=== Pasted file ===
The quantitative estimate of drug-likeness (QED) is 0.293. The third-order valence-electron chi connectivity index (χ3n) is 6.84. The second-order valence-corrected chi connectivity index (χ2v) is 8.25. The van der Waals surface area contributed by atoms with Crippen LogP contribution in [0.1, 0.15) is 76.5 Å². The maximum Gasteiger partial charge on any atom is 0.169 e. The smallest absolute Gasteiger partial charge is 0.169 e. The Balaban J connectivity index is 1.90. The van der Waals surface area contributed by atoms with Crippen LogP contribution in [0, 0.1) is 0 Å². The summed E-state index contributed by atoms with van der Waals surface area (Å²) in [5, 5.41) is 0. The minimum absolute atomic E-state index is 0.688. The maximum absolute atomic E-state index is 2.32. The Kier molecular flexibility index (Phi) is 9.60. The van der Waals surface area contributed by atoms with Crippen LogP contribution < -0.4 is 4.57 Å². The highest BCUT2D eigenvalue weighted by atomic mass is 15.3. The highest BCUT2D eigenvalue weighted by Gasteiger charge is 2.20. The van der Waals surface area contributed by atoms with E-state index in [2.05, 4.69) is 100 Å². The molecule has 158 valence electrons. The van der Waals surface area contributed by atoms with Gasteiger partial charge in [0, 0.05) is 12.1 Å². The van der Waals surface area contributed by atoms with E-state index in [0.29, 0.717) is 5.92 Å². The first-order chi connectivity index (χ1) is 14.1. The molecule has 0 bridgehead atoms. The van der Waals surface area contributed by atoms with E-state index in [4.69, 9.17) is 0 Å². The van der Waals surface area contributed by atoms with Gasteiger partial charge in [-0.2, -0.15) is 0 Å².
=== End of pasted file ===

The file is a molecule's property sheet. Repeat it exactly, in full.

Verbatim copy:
The quantitative estimate of drug-likeness (QED) is 0.293. The third-order valence-electron chi connectivity index (χ3n) is 6.84. The second-order valence-corrected chi connectivity index (χ2v) is 8.25. The van der Waals surface area contributed by atoms with Crippen LogP contribution in [0.1, 0.15) is 76.5 Å². The maximum Gasteiger partial charge on any atom is 0.169 e. The smallest absolute Gasteiger partial charge is 0.169 e. The Balaban J connectivity index is 1.90. The van der Waals surface area contributed by atoms with Crippen LogP contribution in [0, 0.1) is 0 Å². The summed E-state index contributed by atoms with van der Waals surface area (Å²) in [5, 5.41) is 0. The minimum absolute atomic E-state index is 0.688. The maximum absolute atomic E-state index is 2.32. The Kier molecular flexibility index (Phi) is 9.60. The van der Waals surface area contributed by atoms with Crippen LogP contribution < -0.4 is 4.57 Å². The highest BCUT2D eigenvalue weighted by atomic mass is 15.3. The highest BCUT2D eigenvalue weighted by Gasteiger charge is 2.20. The van der Waals surface area contributed by atoms with E-state index in [2.05, 4.69) is 100 Å². The molecule has 158 valence electrons. The van der Waals surface area contributed by atoms with Gasteiger partial charge in [0, 0.05) is 12.1 Å². The van der Waals surface area contributed by atoms with E-state index in [0.29, 0.717) is 5.92 Å². The first-order chi connectivity index (χ1) is 14.1. The molecule has 0 bridgehead atoms. The van der Waals surface area contributed by atoms with E-state index in [4.69, 9.17) is 0 Å². The van der Waals surface area contributed by atoms with Gasteiger partial charge in [-0.2, -0.15) is 0 Å².